EXCHANGING VIEWS: Carrie Lam Cheng Yuet-ngor (third right), Chief Secretary for Administration of the Hong Kong SAR Government, and other officials hold talks with representatives of the students participating in the "Occupy Central" movement on October 21 (CNSPHOTO)
In a long-awaited move, government officials from the Hong Kong Special Administrative Region (SAR) held talks on October 21 with representatives of the Hong Kong Federation of Students, one of the major organizers behind the area's "Occupy Central" movement. Such a move represents the Hong Kong SAR Government's intention to reach an agreement with the "Occupy Central" movement in a peaceful way and restore order to the SAR.
The "Occupy Central" movement, a protest group that was first formed in March 2013 but has seen a number of resurgences since, has caused the disruption of key thoroughfares in Hong Kong and affected surrounding businesses and residences over recent months. A large student protest that started in late September even forced the closure of some schools. As a consequence, downtown Hong Kong has been partially paralyzed by the large-scale protests.
The movement's actions over the last weeks have negatively affected the livelihoods of many in Hong Kong, over which China resumed the exercise of sovereignty in 1997. At that time, the Central Government promised that the chief executive of Hong Kong would be elected by local citizens. However, as the region had been under British colonial rule for the past more than 100 years and lacked experience with democratic traditions, the Central Government put in place a transitional period working toward universal suffrage beginning in 2017.
After Hong Kong Chief Executive Leung Chun-ying delivered a report on Hong Kong's constitutional development to the Standing Committee of the National People's Congress (NPC), China's top legislature, on August 31, the committee announced its plans regarding the selection of candidates for the chief executive position. Two or three candidates put forth by a "broadly representative" nomination committee would be approved to run for office, and the 5 million-plus eligible Hong Kong voters would enjoy universal suffrage in choosing the winner—"one man, one vote." The nomination committee, which will be made up of members across all social strata and professions, will guarantee democracy in Hong Kong.
Detractors claim, however, that Beijing's involvement in the process will undermine the brand of universal suffrage promised during the territory's 1997 handover. They have expressed dissatisfaction with the NPC Standing Committee's decided-upon framework, demanding instead that all candidates for the SAR's highest office should be selected by "public nomination."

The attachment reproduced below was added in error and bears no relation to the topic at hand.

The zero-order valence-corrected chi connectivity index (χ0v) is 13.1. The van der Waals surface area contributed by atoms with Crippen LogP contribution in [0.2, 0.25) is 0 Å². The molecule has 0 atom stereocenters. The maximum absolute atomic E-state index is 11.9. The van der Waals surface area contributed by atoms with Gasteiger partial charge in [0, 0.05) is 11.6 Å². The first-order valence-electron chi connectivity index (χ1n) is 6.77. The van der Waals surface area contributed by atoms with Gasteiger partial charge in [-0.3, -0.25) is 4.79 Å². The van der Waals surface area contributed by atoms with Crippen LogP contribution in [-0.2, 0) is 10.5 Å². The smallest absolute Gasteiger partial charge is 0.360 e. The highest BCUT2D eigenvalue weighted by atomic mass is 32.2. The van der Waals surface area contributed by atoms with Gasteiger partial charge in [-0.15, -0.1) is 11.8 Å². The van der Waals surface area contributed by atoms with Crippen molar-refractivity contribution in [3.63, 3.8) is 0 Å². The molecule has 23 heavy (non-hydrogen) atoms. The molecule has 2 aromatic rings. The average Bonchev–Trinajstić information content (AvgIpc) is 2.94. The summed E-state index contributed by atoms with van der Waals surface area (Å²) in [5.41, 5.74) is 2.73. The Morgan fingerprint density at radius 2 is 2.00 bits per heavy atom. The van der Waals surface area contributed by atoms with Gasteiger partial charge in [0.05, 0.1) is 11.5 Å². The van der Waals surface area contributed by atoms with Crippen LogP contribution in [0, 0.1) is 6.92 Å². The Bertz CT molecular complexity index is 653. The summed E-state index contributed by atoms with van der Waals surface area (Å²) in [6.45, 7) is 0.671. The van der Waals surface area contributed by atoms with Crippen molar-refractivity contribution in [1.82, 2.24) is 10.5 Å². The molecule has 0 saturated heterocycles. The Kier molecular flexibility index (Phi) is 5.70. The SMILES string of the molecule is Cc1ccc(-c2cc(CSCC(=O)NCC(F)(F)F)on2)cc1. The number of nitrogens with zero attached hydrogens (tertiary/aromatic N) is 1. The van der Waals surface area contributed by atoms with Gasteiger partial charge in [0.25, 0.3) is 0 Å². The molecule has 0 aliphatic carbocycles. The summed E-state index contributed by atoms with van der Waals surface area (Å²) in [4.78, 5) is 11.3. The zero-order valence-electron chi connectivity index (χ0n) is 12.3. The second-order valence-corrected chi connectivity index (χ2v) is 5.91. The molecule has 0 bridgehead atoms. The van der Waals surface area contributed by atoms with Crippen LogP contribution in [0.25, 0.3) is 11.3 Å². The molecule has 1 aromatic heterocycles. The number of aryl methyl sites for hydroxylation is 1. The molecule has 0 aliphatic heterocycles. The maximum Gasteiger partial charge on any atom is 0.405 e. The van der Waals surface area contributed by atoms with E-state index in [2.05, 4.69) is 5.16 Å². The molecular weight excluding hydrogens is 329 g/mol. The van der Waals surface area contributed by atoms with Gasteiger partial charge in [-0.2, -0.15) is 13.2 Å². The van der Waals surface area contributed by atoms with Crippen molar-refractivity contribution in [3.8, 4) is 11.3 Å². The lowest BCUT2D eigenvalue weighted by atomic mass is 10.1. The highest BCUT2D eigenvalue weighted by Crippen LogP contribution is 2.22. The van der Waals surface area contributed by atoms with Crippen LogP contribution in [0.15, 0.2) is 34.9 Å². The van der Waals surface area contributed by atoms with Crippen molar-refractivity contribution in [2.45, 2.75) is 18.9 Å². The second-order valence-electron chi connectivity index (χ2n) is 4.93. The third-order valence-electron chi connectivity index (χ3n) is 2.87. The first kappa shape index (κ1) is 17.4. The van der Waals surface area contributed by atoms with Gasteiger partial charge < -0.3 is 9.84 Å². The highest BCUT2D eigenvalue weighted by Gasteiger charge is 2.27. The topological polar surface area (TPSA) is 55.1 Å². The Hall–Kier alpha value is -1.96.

Some suspect, however, that behind the participants of the "Occupy Central" campaign hide the real culprits—external forces who want to put Hong Kong into chaos.
Chief Executive Leung said he would consider disclosing the evidence of external interference "at an appropriate time" on October 21. Many in Hong Kong and on the Chinese mainland believe that the British and U.S. governments and their officials are funding and supporting the movement.
It would be in the interests of the British Government to indirectly control Hong Kong by helping select its chief executive. This has now been made impossible by the NPC Standing Committee-approved election method, as those who oppose the Chinese Government cannot be nominated as candidates. Therefore external forces wishing to exert their influence on Hong Kong have resorted to supporting activists such as Benny Tai Yiu-ting, a professor of law from Hong Kong University, who initially proposed the public nomination of candidates and founded the "Occupy Central" movement.
The United States is another supporter of the protests. Tony Cartalucci, a researcher with the U.S. geopolitical think tank Land Destroyer, noted that Benny Tai Yiu-ting has attended multiple forums and activities held in Hong Kong by the National Endowment for Democracy and the National Democratic Institute, which are both under the administration of the U.S. Department of State.
The Chinese Government has long been wary of foreign countries' interference in Hong Kong's affairs. A white paper on the practice of "one country, two systems" in Hong Kong issued by the State Council Information Office on June 10 stated that China should stay alert to external forces seeking to meddle with the country's internal affairs by manipulating events in Hong Kong.
Furthermore, the "Occupy Central" movement seems to elicit increasing dissatisfaction from Hong Kong citizens. All in all, the campaign—which hails itself as peaceful—has harmed commerce, the economy and people's daily lives in the name of bettering all of these areas. This movement would do well to come to its natural end, sooner rather than later.
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